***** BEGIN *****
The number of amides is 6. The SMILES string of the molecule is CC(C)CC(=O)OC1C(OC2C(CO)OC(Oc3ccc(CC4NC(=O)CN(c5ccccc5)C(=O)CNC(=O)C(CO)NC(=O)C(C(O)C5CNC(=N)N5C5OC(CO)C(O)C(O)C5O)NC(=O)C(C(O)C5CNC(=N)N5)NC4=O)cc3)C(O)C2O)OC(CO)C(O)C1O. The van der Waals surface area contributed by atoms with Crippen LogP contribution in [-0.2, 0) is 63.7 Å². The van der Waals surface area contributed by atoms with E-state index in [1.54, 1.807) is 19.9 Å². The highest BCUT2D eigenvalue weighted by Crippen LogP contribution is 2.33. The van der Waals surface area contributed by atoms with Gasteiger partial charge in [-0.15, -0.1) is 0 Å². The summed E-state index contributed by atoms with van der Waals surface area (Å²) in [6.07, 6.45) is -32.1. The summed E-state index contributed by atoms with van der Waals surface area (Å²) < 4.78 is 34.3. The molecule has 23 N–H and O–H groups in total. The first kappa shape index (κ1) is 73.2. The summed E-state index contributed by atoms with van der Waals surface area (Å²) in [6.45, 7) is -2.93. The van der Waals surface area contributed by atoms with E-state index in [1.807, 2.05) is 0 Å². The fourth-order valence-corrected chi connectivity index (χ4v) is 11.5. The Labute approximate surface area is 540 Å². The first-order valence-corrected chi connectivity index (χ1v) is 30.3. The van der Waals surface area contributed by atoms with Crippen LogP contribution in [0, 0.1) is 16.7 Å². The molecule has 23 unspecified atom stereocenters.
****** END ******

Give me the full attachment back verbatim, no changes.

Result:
The number of amides is 6. The SMILES string of the molecule is CC(C)CC(=O)OC1C(OC2C(CO)OC(Oc3ccc(CC4NC(=O)CN(c5ccccc5)C(=O)CNC(=O)C(CO)NC(=O)C(C(O)C5CNC(=N)N5C5OC(CO)C(O)C(O)C5O)NC(=O)C(C(O)C5CNC(=N)N5)NC4=O)cc3)C(O)C2O)OC(CO)C(O)C1O. The van der Waals surface area contributed by atoms with Crippen LogP contribution in [-0.2, 0) is 63.7 Å². The van der Waals surface area contributed by atoms with E-state index in [1.54, 1.807) is 19.9 Å². The highest BCUT2D eigenvalue weighted by Crippen LogP contribution is 2.33. The van der Waals surface area contributed by atoms with Gasteiger partial charge in [-0.15, -0.1) is 0 Å². The summed E-state index contributed by atoms with van der Waals surface area (Å²) in [6.07, 6.45) is -32.1. The summed E-state index contributed by atoms with van der Waals surface area (Å²) < 4.78 is 34.3. The molecule has 23 N–H and O–H groups in total. The first kappa shape index (κ1) is 73.2. The summed E-state index contributed by atoms with van der Waals surface area (Å²) in [6.45, 7) is -2.93. The van der Waals surface area contributed by atoms with E-state index in [1.807, 2.05) is 0 Å². The fourth-order valence-corrected chi connectivity index (χ4v) is 11.5. The Labute approximate surface area is 540 Å². The first-order valence-corrected chi connectivity index (χ1v) is 30.3. The van der Waals surface area contributed by atoms with Crippen LogP contribution in [0, 0.1) is 16.7 Å². The molecule has 23 unspecified atom stereocenters.